Gov. Jerry Brown signed legislation Monday allowing terminally ill people in the nation's most populous state to take their own lives, saying the emotionally charged bill forced him to consider "what I would want in the face of my own death." Brown, a lifelong Catholic and former Jesuit seminarian, says he acted after discussing the issue with many people, including a Catholic bishop and two of his own doctors. "I do not know what I would do if I were dying in prolonged and excruciating pain. I am certain, however, that it would be a comfort to be able to consider the options afforded by this bill," the governor wrote in a signing statement that accompanied his signature. The 77-year-old Democrat said he would not deny those comforts to others.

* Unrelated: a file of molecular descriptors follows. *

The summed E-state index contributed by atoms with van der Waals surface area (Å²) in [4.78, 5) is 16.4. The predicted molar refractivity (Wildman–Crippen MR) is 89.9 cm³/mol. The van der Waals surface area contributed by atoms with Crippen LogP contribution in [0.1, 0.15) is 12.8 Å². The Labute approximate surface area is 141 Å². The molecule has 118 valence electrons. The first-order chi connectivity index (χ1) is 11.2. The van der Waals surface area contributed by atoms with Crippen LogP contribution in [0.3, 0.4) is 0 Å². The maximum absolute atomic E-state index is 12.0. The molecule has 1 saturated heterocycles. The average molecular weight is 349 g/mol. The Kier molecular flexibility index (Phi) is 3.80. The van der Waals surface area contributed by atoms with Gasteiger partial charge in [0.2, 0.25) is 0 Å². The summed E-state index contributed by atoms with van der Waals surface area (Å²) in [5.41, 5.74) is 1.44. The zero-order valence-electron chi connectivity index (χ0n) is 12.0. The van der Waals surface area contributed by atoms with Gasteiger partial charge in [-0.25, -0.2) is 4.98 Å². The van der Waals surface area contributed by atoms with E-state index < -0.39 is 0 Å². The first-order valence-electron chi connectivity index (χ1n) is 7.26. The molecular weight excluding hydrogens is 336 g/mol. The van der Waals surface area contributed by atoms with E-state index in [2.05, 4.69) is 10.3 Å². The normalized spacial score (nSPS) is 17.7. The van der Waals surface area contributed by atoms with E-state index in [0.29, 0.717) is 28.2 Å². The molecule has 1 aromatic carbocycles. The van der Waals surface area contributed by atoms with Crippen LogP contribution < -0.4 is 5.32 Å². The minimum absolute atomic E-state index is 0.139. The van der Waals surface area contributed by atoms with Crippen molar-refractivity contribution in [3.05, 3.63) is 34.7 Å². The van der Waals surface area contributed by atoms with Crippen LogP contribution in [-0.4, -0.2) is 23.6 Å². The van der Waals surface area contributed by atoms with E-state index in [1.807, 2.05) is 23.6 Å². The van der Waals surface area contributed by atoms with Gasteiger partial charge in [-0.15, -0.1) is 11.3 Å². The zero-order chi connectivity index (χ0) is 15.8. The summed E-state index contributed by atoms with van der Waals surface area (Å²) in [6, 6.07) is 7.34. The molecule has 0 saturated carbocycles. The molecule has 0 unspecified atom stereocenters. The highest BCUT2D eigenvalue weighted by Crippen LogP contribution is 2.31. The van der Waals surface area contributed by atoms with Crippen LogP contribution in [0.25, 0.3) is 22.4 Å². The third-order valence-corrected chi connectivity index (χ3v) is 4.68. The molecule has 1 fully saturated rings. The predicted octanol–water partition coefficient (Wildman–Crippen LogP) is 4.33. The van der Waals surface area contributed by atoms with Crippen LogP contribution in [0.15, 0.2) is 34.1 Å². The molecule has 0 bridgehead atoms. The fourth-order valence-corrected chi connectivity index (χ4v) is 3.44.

The statement was Brown's first comment on the bill, which makes California the fifth state to allow terminally ill patients to use doctor-prescribed drugs to end their lives. The measure applies only to mentally sound people and not those who are depressed or impaired. State lawmakers passed the bill last month. A previous version failed earlier this year despite the highly publicized case of Brittany Maynard, a 29-year-old California woman with brain cancer who moved to Oregon to end her life. In a video recorded days before Maynard took life-ending drugs, she told California lawmakers that the terminally ill should not have to "leave their home and community for peace of mind, to escape suffering and to plan for a gentle death." (But the Vatican called her death "reprehensible.")